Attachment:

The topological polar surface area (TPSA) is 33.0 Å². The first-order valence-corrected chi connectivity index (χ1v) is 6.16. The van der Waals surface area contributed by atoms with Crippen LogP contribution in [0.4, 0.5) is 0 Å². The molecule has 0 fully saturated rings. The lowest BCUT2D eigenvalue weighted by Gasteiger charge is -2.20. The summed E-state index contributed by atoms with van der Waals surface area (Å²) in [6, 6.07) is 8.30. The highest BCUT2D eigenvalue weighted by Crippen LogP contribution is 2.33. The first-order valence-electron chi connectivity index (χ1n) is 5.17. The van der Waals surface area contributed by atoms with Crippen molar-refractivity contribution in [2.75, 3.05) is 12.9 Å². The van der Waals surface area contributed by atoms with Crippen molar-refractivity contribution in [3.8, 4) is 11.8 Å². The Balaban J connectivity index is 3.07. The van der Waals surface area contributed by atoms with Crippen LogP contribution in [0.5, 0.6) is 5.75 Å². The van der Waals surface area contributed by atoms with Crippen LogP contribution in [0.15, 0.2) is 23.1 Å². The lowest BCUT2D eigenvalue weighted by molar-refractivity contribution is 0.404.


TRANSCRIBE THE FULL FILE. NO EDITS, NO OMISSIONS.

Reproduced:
The topological polar surface area (TPSA) is 33.0 Å². The first-order valence-corrected chi connectivity index (χ1v) is 6.16. The van der Waals surface area contributed by atoms with Crippen LogP contribution in [0.4, 0.5) is 0 Å². The molecule has 0 fully saturated rings. The lowest BCUT2D eigenvalue weighted by Gasteiger charge is -2.20. The summed E-state index contributed by atoms with van der Waals surface area (Å²) in [6, 6.07) is 8.30. The highest BCUT2D eigenvalue weighted by Crippen LogP contribution is 2.33. The first-order valence-electron chi connectivity index (χ1n) is 5.17. The van der Waals surface area contributed by atoms with Crippen molar-refractivity contribution in [2.75, 3.05) is 12.9 Å². The van der Waals surface area contributed by atoms with Crippen molar-refractivity contribution in [3.8, 4) is 11.8 Å². The Balaban J connectivity index is 3.07. The van der Waals surface area contributed by atoms with Crippen LogP contribution in [0.5, 0.6) is 5.75 Å². The van der Waals surface area contributed by atoms with Crippen LogP contribution in [0.15, 0.2) is 23.1 Å². The lowest BCUT2D eigenvalue weighted by molar-refractivity contribution is 0.404.